The federal government’s “War on Crime” by the Johnson administration in the 60s made way for tougher law enforcement and surveillance (Hinton, 2015). However, with this came the separation of children and adults in the criminal justice system; then the separation of juvenile delinquents from status offenders. As mentioned, status offenders are different from juvenile delinquents because they had broken rules which apply to only children. Meanwhile, juvenile delinquents are youths under the age of 18, who committed offenses that would be punishable to adults as well. By the late 1960s, there became a growing concern that juveniles involved in the court-based status-offense system, were not getting their best interests met (Shubik & Kendall, 2007). This can be seen in the growing number of court-involved status offenders who were being detained and placed outside of their homes for noncriminal behavior (Shubik & Kendall, 2007). Following multiple studies and research, the President’s Commission on Law Enforcement and Administration of Justice recommended that the juvenile court be the agency of last resort and that community-based organizations, not penal institutions, should be responsible for these youths (Shubik & Kendall, 2007; Farrington,
In today’s society majority of kids are not born to be criminals or defined as above as delinquents. Children usually develop these habits or lifestyles choices due to poverty, circumstances and culture. In most instances the juveniles who are arrested for crimes are either at the wrong place at the wrong time or usually with a group of people who are doing the crimes. Many juveniles are forced into the criminal lifestyle from the area that they live in and around. Through these environments and areas of livings, most juveniles have learned and adopted to defy authority and
For generations, the argument whether juveniles should be waived to adult courts or not has been a prevalent one in our society. Some agree that waiving the juveniles to adult courts will reduce their recidivism rate, due to the harsh sentences and a lifelong record next to their name. However, in light of the argument these individuals fail to consider that the level of maturity of the juvenile is not the same as an adult. The cognitive development of the juvenile is still in process when they are underage, causing them to act impulsively without thinking about the consequences of their actions. In this paper, I will provide information as to why waiving juveniles to adult courts only causes their recidivism rate to increase rather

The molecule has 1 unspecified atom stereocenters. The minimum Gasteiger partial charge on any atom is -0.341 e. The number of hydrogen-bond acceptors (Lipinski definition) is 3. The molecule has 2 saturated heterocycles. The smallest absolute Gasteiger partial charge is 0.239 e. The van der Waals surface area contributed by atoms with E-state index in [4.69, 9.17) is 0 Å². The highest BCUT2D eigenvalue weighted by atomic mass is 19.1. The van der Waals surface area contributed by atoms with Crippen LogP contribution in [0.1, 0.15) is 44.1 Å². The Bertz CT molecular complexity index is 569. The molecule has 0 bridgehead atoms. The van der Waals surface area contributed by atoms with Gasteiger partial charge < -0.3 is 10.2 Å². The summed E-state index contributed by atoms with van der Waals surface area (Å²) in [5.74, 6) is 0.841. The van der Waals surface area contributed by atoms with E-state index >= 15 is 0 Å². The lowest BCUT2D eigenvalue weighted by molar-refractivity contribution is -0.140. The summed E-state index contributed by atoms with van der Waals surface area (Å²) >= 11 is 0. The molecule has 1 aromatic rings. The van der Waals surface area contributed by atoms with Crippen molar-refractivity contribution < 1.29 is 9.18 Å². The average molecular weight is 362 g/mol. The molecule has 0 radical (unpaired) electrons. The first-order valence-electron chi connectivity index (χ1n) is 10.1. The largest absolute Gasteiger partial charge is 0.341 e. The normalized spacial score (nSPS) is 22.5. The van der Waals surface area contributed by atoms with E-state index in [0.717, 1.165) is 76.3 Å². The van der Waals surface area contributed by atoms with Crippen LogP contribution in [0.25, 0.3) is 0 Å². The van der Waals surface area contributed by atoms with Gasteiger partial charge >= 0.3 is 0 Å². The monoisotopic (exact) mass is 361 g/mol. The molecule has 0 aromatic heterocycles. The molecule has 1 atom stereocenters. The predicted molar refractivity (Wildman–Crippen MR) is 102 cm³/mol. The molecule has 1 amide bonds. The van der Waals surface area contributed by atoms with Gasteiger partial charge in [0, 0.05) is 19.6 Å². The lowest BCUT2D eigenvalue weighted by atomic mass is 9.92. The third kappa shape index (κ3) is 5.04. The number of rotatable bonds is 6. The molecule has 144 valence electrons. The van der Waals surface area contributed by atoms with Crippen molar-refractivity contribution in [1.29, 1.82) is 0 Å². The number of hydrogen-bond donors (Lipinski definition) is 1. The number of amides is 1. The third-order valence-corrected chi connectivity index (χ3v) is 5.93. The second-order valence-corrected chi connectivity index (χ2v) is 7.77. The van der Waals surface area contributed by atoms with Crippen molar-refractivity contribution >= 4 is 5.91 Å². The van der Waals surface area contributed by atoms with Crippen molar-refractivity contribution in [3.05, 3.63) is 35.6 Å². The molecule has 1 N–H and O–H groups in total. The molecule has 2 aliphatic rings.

General Purpose: To persuade my audience to believe that children being placed in adult prisons is wrong.
The book provides various opposing viewpoints regarding the cause of juvenile crime and how the criminal justice system should treat juvenile offenders. Each argument highlights the main risk factors for juvenile crime. For example, gang plays a large part of juvenile violence. Some teens become gang members because they feel a sense of belonging and protection. Therefore, the community should focus on building strong relationship and positive role-models. Other critics claim adult prison is not appropriate for juvenile offenders and should find better alternatives.
Can you imagine waking up behind closed walls and bars? Waking up to see your inmate who is a 45-year-old bank robber and you are a 14-year-old minor who made a big mistake. This is why minors who have committed crimes should not be treated the same as adults. Some reasons are because the consequences given to minors in adult court would impact a minor’s life in a negative way. If a minor is tried through a juvenile court, they have a greater chance of rehabilitation.
Those in favor of trying juveniles as adults believe that it deters and minimizes crimes being committing by all minors. That trying juveniles as adults will bring the greatest good to the most amount of people. According to an article posted by the American Bar Association by Nicole Scialabba, “the increase in laws that allow more juveniles to be prosecuted in adult court rather than juvenile court was intended to serve as a deterrent for rising youth violent crime.” It is no secret that youth commit crimes in our society. In 2014, law enforcement agencies in the U.S. made an estimated 1 million arrests of persons under age 18 (Office of Juvenile Justice and Delinquency Prevention). It is debated that juveniles are committing more serious and violent crimes because the youth think they can get off easy and take advantage of the system put in place. Those in favor of youth offenders being tried as adults believe that as juveniles are punished to the full extent of the law, future youth offender will think twice before committing a criminal act. In support of this, seventy-five percent of the transferred juveniles interviewed by Redding and Fuller (2004) felt that their experiences in the adult criminal justice system had taught them the serious consequences of committing crimes. As one juvenile explained, “[Being tried as an adult] showed me it’s not a game anymore. Before, I thought that since I’m a juvenile I could do just about anything and just get 6 months if I got
As put by a senator in the year 1997, in many places, adolescents commit as many as ten to fifteen serious offences before anything serious is done to them this fact makes the whole juvenile justice system broken and archaic (Butts & Harrell 1998, p. 7). U.S. juvenile courts handled more than 1.7 million cases involving law-breaking charges that year (Sickmund, 1997). The rationale behind this